Title: Message
Scott - I really hate to blow the whistle on your post to Brian - but - I myself like many many dozens of others on the list - want to know - What is a Business Plan ! LOL
 
JohnnyO
-----Original Message-----
From: [EMAIL PROTECTED] [mailto:[EMAIL PROTECTED] On Behalf Of Brian Rohrbacher
Sent: Wednesday, August 17, 2005 3:41 PM
To: WISPA General List
Subject: Re: [WISPA] Lanyard and positioning straps (last chance tosave mylife)

Let me say it this way.  I don't want to pay for it.

Scott Reed wrote:
Some of this gets down to a very basic problem.  If you can't afford to get the proper training, what else can you not afford?  Customers do not care what you can or can not afford.  The care about the service you provide.

I would suggest going back to your business plan and reviewing the whole thing.  How much money do you have?  What do you need to get started?  What would be nice to get started?  I left out the cost of someone to climb my leased tower and it is killing the business plan.  I don't have much choice, even if I climbed, I could not afford the insurance the owner requires any more than I can afford the climber.  My point is, I can't afford the climber, but I can't afford not to hire him.  Your customer service will be terrible if you fall.  Even 20 feet and only in the hospital for a week could ruin a startup.

I do not climb, never will.  Personal thing.  So  I am not offering advice for climbing.  It is a red flag to me when someone is starting up and says "I can not afford ..."  I don't care if it is training, carrier grade equipment, or a screwdriver.  That statement says to me that the business plan is not complete.

Scott Reed
Owner
NewWays
Wireless Networking
Network Design, Installation and Administration
www.nwwnet.net

---------- Original Message -----------
From: "Tom DeReggi" <[EMAIL PROTECTED]>
To: "WISPA General List" <wireless@wispa.org>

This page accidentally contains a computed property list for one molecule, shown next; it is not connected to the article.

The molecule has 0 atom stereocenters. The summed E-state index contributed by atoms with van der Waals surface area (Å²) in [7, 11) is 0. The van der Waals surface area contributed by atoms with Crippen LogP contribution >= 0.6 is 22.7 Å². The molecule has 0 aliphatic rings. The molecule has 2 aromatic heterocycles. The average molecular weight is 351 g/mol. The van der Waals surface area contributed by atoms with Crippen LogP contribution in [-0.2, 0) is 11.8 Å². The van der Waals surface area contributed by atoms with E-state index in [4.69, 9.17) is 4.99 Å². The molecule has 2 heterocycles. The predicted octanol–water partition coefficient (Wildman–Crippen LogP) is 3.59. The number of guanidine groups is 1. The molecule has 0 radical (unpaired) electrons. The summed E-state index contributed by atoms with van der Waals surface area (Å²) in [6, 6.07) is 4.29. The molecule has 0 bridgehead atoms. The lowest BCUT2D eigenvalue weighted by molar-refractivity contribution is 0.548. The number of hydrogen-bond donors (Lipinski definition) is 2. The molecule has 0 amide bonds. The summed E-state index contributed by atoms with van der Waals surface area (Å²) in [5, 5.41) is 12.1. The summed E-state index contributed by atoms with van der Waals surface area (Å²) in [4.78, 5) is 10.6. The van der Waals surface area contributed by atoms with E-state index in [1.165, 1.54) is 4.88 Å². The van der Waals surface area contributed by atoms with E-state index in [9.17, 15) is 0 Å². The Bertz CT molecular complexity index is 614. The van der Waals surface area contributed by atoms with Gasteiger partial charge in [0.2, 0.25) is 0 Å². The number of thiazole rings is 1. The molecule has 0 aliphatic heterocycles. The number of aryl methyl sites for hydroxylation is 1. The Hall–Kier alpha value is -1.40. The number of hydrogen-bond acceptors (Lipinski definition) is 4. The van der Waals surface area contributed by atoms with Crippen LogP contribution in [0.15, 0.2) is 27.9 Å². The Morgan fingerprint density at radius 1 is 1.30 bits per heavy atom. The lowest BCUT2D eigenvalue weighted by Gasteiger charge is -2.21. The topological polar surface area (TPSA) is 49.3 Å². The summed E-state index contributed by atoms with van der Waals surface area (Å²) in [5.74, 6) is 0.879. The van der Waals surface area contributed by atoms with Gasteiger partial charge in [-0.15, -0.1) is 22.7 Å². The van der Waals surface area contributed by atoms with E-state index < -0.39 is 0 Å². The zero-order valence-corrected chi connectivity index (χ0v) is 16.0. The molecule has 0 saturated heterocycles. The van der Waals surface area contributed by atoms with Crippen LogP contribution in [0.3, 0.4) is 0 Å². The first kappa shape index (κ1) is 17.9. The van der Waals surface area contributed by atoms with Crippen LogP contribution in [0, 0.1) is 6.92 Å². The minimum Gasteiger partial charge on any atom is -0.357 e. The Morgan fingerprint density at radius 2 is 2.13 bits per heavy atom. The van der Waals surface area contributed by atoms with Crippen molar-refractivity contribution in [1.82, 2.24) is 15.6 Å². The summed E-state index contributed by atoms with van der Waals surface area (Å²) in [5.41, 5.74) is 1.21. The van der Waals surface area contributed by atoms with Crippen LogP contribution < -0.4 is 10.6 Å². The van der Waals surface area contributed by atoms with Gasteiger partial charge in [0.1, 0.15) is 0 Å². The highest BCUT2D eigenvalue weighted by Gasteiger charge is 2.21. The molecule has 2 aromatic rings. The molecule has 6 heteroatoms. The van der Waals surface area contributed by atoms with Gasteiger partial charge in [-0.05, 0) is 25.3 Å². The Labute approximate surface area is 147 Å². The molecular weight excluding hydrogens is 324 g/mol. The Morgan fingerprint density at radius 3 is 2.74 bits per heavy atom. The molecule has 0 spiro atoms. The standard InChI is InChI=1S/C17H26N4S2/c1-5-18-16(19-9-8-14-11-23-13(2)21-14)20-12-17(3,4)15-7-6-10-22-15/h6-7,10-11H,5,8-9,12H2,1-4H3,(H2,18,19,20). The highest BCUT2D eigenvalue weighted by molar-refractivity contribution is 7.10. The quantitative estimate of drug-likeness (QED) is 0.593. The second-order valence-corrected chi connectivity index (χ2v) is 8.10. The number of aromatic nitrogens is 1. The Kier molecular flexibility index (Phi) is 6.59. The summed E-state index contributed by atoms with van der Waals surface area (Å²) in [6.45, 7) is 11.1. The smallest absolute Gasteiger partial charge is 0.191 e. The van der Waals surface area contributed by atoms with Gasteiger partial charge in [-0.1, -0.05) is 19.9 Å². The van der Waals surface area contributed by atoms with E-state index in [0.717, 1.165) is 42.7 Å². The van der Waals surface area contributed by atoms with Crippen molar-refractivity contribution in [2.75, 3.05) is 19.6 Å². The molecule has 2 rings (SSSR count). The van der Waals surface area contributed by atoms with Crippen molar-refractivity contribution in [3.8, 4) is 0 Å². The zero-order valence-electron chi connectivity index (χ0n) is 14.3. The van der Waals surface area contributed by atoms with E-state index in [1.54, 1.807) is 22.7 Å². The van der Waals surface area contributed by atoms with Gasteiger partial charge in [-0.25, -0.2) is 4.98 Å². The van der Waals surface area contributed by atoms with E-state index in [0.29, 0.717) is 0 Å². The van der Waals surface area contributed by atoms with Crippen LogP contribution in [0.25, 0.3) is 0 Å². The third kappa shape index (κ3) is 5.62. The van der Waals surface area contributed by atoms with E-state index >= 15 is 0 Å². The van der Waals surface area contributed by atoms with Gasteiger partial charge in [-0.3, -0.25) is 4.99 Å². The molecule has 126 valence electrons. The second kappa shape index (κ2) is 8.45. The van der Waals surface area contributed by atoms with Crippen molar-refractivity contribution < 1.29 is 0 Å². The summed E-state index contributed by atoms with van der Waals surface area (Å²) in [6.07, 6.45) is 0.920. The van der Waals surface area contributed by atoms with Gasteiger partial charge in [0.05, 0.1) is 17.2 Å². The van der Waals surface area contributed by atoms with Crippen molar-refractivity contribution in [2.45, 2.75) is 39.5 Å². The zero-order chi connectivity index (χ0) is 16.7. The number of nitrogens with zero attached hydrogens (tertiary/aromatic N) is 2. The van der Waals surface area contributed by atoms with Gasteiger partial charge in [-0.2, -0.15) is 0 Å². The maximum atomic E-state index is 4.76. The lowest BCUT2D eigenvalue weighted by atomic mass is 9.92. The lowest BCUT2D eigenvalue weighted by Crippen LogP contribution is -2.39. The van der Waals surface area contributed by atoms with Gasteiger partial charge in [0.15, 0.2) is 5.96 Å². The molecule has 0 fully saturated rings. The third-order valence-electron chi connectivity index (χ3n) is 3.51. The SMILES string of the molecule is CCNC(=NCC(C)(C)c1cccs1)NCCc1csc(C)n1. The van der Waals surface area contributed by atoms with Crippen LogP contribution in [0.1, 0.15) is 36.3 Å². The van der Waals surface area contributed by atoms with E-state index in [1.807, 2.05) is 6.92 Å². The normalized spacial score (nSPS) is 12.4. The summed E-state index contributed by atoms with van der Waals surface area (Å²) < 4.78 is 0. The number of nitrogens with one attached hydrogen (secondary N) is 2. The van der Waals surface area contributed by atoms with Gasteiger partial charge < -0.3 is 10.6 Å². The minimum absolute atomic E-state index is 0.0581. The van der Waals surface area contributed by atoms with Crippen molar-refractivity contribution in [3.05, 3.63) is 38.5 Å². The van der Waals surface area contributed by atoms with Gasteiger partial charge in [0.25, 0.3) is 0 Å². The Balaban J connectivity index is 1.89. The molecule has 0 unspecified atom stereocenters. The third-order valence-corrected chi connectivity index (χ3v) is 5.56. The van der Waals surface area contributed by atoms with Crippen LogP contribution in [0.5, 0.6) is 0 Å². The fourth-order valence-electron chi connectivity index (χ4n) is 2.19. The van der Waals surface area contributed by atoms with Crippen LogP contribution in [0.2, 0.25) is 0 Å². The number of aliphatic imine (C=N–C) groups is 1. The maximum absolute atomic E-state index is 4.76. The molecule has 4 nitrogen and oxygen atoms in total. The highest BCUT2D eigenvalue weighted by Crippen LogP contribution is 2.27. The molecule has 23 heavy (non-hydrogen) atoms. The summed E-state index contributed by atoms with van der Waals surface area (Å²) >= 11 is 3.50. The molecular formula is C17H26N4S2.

Sent: Wed, 17 Aug 2005 14:08:25 -0400
Subject: Re: [WISPA] Lanyard and positioning straps (last chance tosave      mylife)

> Brain,
>
> > I still believe that common sense if better than an educated idiot.
>
> I fully agree with you.  However, what you fail to realise is that if you
> consider yourself a common sense person, and you get training, you will be a
> trained common sense person.  Which is better than a common sense person
> alone. You will also fine that most trainers are not idiots.  No matter how
> much training someone is given, if they are an idiot they have no business
> climbing either.
>
> There is a reason, that people like Bob are so attimate about their advise.
> They know what you don't know.
>
> I also consider my self a common sense person, but I just made a perfect
> example of how a common sense person can make a mistake, by not taking the
> time to think of everything, which often happens when someone does not have
> a lot of expereinece to reinforce memory.   "IF you do that, you know at
> minimum, you won't fall to your death."  In reality that should have read,
> "you MAY not fall to your death.".  I forgot to ask what type of tower you
> were climbing before advising, and forgot to consider a simple basic concept
> that Bob mentioned, tie-off doesn't help if you are tied to something that
> can't withstand the force of a fall.
>
> One of the reasons, Tower Climbing advice threads are not popular is that it
> portays the messages that Climbing can be a casual do it your self thing,
> jsut like installing a WIFI AP.  But the last I heard, no one has ever been
> killed by a WIFI AP.  Tower Climbing is serious business, and shouldn't be
> done lightly.
>
> I'm was in the same position as you are, I couldn't justify paying $2000
> everytime that I needed an antenna adjusted, I had to learn more about it,
> so I could climb as an option when needed.  But there is significant risk in
> doing that.  I got the same backlash that you did on this list. The
> difference is that I took their advice, and learned more about it, before
> taking the risk.  At minimum, you should find an experienced person to go
> with you for the first climb, and its not likely that that will be free.
>
> Good luck.
>
> Tom DeReggi
> RapidDSL & Wireless, Inc
>
> IntAirNet- Fixed Wireless Broadband
>